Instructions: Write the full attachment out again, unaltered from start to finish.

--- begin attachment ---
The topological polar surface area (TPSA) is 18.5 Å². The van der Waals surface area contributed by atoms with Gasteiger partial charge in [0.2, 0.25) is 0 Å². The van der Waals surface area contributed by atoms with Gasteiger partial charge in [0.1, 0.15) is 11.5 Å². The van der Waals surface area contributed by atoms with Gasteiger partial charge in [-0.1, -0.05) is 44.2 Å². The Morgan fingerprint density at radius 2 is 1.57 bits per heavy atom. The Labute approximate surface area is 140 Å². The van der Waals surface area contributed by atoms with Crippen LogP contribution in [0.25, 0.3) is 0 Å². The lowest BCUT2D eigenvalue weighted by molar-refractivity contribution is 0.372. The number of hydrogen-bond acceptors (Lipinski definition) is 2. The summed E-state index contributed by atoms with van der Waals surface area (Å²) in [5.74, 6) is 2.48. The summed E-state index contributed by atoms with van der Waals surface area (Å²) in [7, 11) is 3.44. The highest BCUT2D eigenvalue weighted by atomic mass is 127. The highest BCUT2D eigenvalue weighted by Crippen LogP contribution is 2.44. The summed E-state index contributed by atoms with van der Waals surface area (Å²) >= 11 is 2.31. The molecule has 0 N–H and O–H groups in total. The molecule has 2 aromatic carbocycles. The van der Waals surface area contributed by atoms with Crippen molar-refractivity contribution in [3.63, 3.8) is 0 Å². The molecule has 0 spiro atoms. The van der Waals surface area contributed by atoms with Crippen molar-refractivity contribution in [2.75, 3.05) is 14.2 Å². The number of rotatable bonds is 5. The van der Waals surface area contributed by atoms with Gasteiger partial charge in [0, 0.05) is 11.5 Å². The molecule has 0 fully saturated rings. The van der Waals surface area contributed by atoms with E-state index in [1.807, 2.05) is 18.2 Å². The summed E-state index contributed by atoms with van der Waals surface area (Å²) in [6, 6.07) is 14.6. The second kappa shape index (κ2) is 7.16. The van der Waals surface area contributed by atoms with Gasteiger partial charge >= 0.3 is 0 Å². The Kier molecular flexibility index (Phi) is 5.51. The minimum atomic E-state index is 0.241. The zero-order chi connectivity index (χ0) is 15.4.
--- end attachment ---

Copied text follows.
The topological polar surface area (TPSA) is 18.5 Å². The van der Waals surface area contributed by atoms with Gasteiger partial charge in [0.2, 0.25) is 0 Å². The van der Waals surface area contributed by atoms with Gasteiger partial charge in [0.1, 0.15) is 11.5 Å². The van der Waals surface area contributed by atoms with Gasteiger partial charge in [-0.1, -0.05) is 44.2 Å². The Morgan fingerprint density at radius 2 is 1.57 bits per heavy atom. The Labute approximate surface area is 140 Å². The van der Waals surface area contributed by atoms with Crippen LogP contribution in [0.25, 0.3) is 0 Å². The lowest BCUT2D eigenvalue weighted by molar-refractivity contribution is 0.372. The number of hydrogen-bond acceptors (Lipinski definition) is 2. The summed E-state index contributed by atoms with van der Waals surface area (Å²) in [5.74, 6) is 2.48. The summed E-state index contributed by atoms with van der Waals surface area (Å²) in [7, 11) is 3.44. The highest BCUT2D eigenvalue weighted by atomic mass is 127. The highest BCUT2D eigenvalue weighted by Crippen LogP contribution is 2.44. The summed E-state index contributed by atoms with van der Waals surface area (Å²) >= 11 is 2.31. The molecule has 0 N–H and O–H groups in total. The molecule has 2 aromatic carbocycles. The van der Waals surface area contributed by atoms with Crippen molar-refractivity contribution in [3.63, 3.8) is 0 Å². The molecule has 0 spiro atoms. The van der Waals surface area contributed by atoms with Crippen molar-refractivity contribution in [2.75, 3.05) is 14.2 Å². The number of rotatable bonds is 5. The van der Waals surface area contributed by atoms with Gasteiger partial charge in [0, 0.05) is 11.5 Å². The molecule has 0 fully saturated rings. The van der Waals surface area contributed by atoms with E-state index in [1.807, 2.05) is 18.2 Å². The summed E-state index contributed by atoms with van der Waals surface area (Å²) in [6, 6.07) is 14.6. The second kappa shape index (κ2) is 7.16. The van der Waals surface area contributed by atoms with Gasteiger partial charge >= 0.3 is 0 Å². The Kier molecular flexibility index (Phi) is 5.51. The minimum atomic E-state index is 0.241. The zero-order chi connectivity index (χ0) is 15.4.